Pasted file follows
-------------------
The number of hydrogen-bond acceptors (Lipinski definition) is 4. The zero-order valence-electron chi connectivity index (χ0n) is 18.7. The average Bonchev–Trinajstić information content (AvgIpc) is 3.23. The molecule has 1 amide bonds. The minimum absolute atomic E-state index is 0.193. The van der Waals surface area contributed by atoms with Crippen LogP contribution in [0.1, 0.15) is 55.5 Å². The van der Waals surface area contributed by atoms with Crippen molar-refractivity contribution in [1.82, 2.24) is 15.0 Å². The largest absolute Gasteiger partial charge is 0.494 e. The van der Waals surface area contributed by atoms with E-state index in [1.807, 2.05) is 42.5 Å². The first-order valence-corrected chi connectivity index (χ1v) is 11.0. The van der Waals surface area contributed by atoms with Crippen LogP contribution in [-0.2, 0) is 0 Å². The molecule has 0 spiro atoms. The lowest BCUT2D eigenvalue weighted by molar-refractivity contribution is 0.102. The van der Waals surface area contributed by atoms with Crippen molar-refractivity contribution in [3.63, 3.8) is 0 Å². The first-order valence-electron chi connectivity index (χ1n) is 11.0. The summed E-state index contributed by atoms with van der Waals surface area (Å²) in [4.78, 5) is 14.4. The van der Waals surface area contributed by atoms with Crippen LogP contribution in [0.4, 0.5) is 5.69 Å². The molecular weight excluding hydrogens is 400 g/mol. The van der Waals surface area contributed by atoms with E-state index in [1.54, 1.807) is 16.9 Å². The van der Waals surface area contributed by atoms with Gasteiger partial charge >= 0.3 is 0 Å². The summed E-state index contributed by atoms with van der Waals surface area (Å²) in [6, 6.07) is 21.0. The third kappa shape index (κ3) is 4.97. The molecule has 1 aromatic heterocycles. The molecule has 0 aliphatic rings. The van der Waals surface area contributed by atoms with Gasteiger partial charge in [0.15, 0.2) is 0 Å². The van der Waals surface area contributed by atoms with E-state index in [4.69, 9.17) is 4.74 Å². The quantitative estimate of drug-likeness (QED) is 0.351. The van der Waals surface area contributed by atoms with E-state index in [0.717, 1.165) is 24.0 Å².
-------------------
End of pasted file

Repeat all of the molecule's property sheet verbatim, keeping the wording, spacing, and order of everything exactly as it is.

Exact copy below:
The number of hydrogen-bond acceptors (Lipinski definition) is 4. The zero-order valence-electron chi connectivity index (χ0n) is 18.7. The average Bonchev–Trinajstić information content (AvgIpc) is 3.23. The molecule has 1 amide bonds. The minimum absolute atomic E-state index is 0.193. The van der Waals surface area contributed by atoms with Crippen LogP contribution in [0.1, 0.15) is 55.5 Å². The van der Waals surface area contributed by atoms with Crippen molar-refractivity contribution in [1.82, 2.24) is 15.0 Å². The largest absolute Gasteiger partial charge is 0.494 e. The van der Waals surface area contributed by atoms with E-state index in [1.807, 2.05) is 42.5 Å². The first-order valence-corrected chi connectivity index (χ1v) is 11.0. The van der Waals surface area contributed by atoms with Crippen LogP contribution in [-0.2, 0) is 0 Å². The molecule has 0 spiro atoms. The lowest BCUT2D eigenvalue weighted by molar-refractivity contribution is 0.102. The van der Waals surface area contributed by atoms with Crippen molar-refractivity contribution in [3.63, 3.8) is 0 Å². The first-order valence-electron chi connectivity index (χ1n) is 11.0. The summed E-state index contributed by atoms with van der Waals surface area (Å²) in [4.78, 5) is 14.4. The van der Waals surface area contributed by atoms with Crippen LogP contribution in [0.4, 0.5) is 5.69 Å². The molecular weight excluding hydrogens is 400 g/mol. The van der Waals surface area contributed by atoms with E-state index in [1.54, 1.807) is 16.9 Å². The van der Waals surface area contributed by atoms with Gasteiger partial charge >= 0.3 is 0 Å². The summed E-state index contributed by atoms with van der Waals surface area (Å²) in [6, 6.07) is 21.0. The third kappa shape index (κ3) is 4.97. The molecule has 1 aromatic heterocycles. The molecule has 0 aliphatic rings. The van der Waals surface area contributed by atoms with Gasteiger partial charge in [0.15, 0.2) is 0 Å². The van der Waals surface area contributed by atoms with E-state index in [4.69, 9.17) is 4.74 Å². The quantitative estimate of drug-likeness (QED) is 0.351. The van der Waals surface area contributed by atoms with E-state index in [0.717, 1.165) is 24.0 Å².